The baby boom generation had their Kennedy. My generation had Lennon. I was reading Michele Agnew's site today, and the question was posed:
Do you remember where you were when you heard that he had been shot? Do you consider yourself a John Lennon fan?
I get the feeling I'm the only one that can tell an amusing story to answer this question. I was in seventh grade. I knew about the Beatles, but I didn't know who was who, or anything about them personally, since I grew up in an immigrant household.
When I woke up that morning, my sister had been listening to the radio. "John Ritter died," she announced. "Somebody shot him."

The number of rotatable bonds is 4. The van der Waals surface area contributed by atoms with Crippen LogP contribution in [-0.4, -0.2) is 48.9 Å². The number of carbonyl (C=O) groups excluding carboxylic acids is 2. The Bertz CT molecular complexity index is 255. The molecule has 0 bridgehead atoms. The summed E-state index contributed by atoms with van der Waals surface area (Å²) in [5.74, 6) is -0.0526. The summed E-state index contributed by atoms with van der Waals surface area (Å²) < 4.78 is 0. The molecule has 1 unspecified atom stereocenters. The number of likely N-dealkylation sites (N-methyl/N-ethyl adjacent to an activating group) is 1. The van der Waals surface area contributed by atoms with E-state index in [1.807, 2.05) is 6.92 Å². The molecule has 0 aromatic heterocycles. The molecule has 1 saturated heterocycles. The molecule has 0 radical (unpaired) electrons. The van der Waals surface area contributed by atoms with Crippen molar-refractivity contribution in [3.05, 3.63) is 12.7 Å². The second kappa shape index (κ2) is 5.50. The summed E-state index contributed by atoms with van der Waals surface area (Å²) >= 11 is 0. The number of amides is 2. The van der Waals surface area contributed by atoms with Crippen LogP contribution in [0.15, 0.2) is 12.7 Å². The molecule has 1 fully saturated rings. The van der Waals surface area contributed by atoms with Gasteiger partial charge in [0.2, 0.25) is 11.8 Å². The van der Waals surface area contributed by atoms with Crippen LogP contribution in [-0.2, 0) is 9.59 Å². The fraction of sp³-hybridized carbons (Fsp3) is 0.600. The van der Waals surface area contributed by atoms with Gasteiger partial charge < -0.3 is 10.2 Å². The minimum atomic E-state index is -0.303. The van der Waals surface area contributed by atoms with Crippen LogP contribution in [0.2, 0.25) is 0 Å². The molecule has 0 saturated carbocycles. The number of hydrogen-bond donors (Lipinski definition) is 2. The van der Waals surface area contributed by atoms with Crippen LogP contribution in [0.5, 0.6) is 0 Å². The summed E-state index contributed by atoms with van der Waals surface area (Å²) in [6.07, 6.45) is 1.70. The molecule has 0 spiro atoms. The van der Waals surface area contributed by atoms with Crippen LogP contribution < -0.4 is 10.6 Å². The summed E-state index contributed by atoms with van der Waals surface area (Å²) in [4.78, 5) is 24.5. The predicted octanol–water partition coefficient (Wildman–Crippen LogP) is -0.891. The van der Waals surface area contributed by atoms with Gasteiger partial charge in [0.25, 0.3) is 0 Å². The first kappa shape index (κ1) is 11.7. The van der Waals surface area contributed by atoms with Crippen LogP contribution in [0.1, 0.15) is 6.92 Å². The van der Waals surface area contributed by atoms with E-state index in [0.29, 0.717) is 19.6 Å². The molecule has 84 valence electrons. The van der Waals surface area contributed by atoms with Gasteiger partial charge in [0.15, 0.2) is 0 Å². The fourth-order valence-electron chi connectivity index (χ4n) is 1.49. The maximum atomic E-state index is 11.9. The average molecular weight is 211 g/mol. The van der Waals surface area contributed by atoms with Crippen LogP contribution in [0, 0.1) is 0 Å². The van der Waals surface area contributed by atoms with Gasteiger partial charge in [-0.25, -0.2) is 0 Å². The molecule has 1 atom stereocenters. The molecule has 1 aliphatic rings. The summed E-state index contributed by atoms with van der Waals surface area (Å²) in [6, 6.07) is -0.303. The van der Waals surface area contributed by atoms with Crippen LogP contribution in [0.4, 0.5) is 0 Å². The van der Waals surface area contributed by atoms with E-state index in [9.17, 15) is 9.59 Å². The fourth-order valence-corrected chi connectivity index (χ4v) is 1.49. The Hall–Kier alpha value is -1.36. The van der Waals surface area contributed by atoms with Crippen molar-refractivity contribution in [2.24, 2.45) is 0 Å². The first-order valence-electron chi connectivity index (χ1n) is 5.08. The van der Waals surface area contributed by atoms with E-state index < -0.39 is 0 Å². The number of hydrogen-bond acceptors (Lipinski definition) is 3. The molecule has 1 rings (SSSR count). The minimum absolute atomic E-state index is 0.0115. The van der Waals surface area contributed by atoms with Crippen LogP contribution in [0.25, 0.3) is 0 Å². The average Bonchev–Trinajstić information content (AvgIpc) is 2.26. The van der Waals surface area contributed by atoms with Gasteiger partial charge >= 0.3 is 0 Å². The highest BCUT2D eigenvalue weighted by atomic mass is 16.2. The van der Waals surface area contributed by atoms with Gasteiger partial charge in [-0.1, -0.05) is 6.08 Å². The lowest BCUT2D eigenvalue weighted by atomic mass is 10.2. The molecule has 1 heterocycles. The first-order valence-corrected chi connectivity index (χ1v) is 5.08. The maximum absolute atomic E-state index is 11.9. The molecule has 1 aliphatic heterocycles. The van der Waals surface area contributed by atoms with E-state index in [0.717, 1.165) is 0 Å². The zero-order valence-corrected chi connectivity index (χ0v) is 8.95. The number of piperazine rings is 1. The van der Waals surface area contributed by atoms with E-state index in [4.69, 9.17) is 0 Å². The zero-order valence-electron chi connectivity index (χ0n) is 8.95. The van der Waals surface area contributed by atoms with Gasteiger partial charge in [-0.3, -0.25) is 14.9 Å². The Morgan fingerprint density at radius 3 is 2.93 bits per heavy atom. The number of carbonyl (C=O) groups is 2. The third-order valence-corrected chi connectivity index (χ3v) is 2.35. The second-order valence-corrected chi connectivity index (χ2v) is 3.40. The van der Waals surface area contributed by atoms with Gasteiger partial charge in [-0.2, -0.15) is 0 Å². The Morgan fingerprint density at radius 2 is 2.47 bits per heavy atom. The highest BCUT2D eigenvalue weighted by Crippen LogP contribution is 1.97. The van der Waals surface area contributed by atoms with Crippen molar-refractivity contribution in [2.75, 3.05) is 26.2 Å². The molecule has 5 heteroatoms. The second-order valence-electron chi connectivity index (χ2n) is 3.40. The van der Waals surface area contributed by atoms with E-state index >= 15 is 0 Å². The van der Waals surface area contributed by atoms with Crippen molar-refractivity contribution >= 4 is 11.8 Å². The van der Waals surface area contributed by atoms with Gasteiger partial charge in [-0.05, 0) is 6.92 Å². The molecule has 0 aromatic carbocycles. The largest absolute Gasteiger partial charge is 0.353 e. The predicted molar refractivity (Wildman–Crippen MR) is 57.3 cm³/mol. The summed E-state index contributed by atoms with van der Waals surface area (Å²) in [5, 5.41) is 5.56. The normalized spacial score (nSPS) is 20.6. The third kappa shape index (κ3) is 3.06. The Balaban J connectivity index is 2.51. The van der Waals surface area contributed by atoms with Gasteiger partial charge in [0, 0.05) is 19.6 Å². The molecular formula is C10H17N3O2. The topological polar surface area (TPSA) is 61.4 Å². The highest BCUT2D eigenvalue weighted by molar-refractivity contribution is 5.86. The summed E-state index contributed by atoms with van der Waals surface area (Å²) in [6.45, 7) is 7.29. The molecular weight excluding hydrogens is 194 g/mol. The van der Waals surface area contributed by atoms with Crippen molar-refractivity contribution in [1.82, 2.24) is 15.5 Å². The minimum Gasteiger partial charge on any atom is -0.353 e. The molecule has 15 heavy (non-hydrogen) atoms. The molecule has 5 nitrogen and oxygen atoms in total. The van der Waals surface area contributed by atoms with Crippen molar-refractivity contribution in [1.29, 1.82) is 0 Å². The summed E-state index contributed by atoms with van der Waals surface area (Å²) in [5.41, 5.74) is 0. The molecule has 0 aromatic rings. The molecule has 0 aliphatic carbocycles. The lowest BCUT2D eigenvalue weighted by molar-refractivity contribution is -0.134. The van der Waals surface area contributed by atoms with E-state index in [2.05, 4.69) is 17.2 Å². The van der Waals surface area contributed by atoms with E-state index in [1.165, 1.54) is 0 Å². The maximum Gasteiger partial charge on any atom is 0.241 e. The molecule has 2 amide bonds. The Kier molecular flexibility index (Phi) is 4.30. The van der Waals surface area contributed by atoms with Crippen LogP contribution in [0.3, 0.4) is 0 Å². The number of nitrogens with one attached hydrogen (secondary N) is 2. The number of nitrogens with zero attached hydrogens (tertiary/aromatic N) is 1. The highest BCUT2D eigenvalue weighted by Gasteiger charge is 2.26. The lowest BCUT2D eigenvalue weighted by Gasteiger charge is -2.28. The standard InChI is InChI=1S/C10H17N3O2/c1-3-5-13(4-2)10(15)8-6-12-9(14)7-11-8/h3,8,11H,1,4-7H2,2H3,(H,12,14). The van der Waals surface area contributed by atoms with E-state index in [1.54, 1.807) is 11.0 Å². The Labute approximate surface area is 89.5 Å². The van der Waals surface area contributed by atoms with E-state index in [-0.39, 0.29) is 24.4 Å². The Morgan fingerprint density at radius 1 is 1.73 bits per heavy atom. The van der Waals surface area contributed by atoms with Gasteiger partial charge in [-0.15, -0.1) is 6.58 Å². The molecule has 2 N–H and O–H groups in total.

"Man... really?" I replied, wondering why anybody would bust a cap in such a comic genius. I was more bewildered than distraught. 'F*ck. No more Three's Company,' I thought.
We got to school that morning, and my friend Tom Kubiniec had drawn a screw and a baseball on the chalkboard. That's what the media was calling Mark David Chapman. Next to it, he drew a picture of Lennon. Tom explained his drawings to me with the enthusiasm of a 12 year old. The magnitude of the event became increasingly clear as I watched the news later that evening, and I tried to feel the sadness of a true fan, but I just couldn't muster it.
As I grew older, I suppose I felt it more. Enough to pay an annual visit to Strawberry Fields in Central Park every year in my early twenties, and enough to wish I still could.
Ritter, as we know, lived for another twenty-three years.